When it came time to put the shadow area in I was very  unsure how to treat this. In a previous exercise, tonal studies, I had just done parallel lines for the shadows but didn’t feel that it had worked very well. I decided that I wanted the shadow area to look lively and chose to cross hatch, aiming to show the variations in tone that I could see in the shadow area. I was pleased with the finished effect for variation in tone but I am not sure if perhaps it is a little too ‘lively’ and whether the shadow area should have been more subdued, perhaps by making the hatching closer together, so that it didn’t fight for attention with the log.

I found that I did not need to use a putty rubber very much to highlight areas as these were already shown by either unmarked paper or lightly hatched areas.

For composition I aimed for a diagonal flow and for interesting negative shapes with uneven spacing. I probably have too much negative space and cropping closer may have been a better option. I felt that the shape of the log and shadow area was important to show in its entirety rather than cut any of it off at the edges of the paper. In retrospect this does perhaps make for a rather boring composition.

I tried to remember throughout the drawing, as advised in the instructions, to work all around the drawing so that I could compare the tones of the different area of the drawing. I feel that I was more successful at doing that in this drawing than I normally am as I can get  carried away with working on a particular area.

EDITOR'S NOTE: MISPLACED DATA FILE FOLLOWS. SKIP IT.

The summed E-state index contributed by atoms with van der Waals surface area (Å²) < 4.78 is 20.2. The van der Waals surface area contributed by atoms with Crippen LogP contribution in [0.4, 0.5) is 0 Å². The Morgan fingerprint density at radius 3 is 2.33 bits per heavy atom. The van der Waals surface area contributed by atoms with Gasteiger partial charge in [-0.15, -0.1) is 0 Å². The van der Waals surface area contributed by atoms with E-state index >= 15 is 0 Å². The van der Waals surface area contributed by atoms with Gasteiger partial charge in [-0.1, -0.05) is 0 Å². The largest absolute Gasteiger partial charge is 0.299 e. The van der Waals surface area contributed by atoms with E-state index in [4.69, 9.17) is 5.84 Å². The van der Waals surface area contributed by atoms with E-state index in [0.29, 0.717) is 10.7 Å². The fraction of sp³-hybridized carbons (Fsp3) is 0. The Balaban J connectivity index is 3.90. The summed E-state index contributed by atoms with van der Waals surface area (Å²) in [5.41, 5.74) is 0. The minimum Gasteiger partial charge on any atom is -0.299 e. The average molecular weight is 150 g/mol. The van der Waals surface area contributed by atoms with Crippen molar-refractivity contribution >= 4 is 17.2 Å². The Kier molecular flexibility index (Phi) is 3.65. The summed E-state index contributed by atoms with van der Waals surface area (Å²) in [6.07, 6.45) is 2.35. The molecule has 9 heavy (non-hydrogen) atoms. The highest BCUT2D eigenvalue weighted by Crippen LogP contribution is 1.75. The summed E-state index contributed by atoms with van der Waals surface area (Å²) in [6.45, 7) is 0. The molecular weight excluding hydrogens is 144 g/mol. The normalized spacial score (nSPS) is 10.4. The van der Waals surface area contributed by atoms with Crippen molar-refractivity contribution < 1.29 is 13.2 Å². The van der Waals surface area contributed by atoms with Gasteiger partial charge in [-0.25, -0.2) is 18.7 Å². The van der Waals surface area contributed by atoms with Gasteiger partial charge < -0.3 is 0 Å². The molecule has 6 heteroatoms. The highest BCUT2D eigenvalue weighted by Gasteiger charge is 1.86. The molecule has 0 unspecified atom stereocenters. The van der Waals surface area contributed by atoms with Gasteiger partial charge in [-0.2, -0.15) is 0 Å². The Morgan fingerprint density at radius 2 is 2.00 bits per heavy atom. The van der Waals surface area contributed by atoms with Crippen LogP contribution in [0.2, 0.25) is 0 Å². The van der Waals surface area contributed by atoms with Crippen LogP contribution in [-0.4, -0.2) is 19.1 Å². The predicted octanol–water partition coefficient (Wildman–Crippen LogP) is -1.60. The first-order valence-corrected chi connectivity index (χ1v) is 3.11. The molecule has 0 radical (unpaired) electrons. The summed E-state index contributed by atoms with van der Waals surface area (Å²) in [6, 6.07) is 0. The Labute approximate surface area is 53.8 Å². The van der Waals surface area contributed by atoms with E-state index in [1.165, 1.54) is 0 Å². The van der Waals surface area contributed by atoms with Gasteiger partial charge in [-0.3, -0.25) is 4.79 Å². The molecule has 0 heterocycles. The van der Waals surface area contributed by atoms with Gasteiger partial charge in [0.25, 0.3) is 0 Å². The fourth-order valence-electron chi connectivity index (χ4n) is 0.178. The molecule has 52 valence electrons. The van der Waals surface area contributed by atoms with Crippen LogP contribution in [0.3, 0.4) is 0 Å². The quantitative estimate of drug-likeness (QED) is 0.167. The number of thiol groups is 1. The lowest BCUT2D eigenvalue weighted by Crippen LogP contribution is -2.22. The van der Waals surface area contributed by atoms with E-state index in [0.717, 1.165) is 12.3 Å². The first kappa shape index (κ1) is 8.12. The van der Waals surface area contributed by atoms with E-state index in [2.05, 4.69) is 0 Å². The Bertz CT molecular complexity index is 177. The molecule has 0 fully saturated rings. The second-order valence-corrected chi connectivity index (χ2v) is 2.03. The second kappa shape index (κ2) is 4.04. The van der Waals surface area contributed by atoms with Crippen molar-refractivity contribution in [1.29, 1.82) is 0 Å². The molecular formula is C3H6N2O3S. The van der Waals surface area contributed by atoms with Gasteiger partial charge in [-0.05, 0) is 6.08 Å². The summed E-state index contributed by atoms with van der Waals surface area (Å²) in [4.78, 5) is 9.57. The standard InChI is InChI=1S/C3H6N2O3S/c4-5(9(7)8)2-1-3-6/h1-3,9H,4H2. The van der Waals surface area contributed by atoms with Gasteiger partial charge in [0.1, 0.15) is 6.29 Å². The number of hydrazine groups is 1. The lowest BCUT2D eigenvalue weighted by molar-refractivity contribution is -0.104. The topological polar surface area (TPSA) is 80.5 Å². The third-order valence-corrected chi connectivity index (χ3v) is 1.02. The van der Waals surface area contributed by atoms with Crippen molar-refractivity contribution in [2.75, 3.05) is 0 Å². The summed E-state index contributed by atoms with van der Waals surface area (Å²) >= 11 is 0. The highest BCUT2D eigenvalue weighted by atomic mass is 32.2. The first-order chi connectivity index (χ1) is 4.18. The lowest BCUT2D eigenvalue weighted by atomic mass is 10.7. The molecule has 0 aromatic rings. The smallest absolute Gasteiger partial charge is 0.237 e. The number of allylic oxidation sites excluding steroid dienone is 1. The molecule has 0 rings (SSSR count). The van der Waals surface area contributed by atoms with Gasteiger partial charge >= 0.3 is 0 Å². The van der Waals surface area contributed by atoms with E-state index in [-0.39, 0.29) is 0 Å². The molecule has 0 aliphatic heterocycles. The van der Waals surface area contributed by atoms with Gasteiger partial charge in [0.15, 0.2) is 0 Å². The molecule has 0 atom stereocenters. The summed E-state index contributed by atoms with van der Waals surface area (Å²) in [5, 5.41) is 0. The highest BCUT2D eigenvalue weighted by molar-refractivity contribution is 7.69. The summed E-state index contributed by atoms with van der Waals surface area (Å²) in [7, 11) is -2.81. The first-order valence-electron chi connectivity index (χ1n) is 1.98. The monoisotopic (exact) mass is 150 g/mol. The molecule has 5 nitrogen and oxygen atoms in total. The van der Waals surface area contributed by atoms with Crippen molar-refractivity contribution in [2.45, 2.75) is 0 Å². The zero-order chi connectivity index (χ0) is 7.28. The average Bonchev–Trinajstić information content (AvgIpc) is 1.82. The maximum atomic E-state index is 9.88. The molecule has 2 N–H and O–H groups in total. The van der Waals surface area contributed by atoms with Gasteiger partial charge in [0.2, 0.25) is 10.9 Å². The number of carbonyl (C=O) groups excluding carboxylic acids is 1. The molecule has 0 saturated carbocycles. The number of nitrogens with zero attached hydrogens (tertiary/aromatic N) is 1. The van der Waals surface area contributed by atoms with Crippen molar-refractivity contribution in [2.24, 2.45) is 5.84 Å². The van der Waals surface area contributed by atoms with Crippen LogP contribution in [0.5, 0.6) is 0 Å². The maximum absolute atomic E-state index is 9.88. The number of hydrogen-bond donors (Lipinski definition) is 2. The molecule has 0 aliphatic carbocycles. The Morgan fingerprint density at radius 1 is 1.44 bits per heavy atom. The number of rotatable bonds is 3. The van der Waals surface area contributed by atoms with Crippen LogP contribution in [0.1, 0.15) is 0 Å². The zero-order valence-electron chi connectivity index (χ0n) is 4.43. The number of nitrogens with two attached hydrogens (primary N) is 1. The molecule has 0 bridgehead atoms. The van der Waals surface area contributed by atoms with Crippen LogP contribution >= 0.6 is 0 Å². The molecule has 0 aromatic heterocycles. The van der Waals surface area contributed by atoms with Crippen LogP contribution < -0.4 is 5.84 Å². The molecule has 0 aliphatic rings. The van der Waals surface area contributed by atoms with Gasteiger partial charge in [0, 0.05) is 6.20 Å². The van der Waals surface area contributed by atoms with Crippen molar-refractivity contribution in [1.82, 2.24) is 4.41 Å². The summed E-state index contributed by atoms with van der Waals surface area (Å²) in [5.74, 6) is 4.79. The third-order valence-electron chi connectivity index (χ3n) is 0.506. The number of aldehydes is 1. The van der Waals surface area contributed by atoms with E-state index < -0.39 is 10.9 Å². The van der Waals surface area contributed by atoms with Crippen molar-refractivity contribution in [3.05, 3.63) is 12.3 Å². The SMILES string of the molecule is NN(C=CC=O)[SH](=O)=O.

Again, as advised in the instructions, I repeatedly reviewed the drawing as I was going along by stepping back from it and assessing tone, effectiveness of showing texture and form, variation and liveliness of marks. I found doing this very helpful. I did however increasingly feel when stepping back that I had not filled the paper in an interesting and effective way but I also did not know what to do about this or how to alter it to improve it. Even now the drawing is finished I don’t know, at present, how to improve the composition. and if I was doing the drawing again I don’t know how would be the best way to change it. It is something that I need to think about. In the check and log, which is coming up at the end of the project, it asks me to make sketches and notes on how I could improve the composition and it will be interesting to see by then if I can see a little better how I could do this differently.

Conclusion:

I feel that I have achieved a lot with this exercise. For the first time I feel more confident in using hatching and am amazed at its versatility. I thoroughly enjoyed using it and enjoyed the challenge of the exercise. I need lots more work on the use of hatching but feel that I have made a really good start. I also revisited the research point that I did on Odilon Redon and studied again the hatching marks that he made and could understand how he had achieved the variations in tone in drawings better following doing this exercise. I also feel that I have managed to achieve better tonal control overall in this drawing, although I do feel, looking at the drawing now, that I could still have been braver and gone darker with some of the tones, particularly on the curve of the log. Again, lots more work needed but it feels to me that I have made a step forward. Composition wise I have not done well for this drawing and I will need to look at composition as a subject and then see if I can use what I learn to help me work out how I could have made the composition more interesting and effective. I have found a book that may help me with this, The Simple Secret to Better Painting by Greg Albert. Though it is on painting much of it appears to be just as relevant to drawing and I am hoping that it will give me a better understanding of composition which I can then use in the future.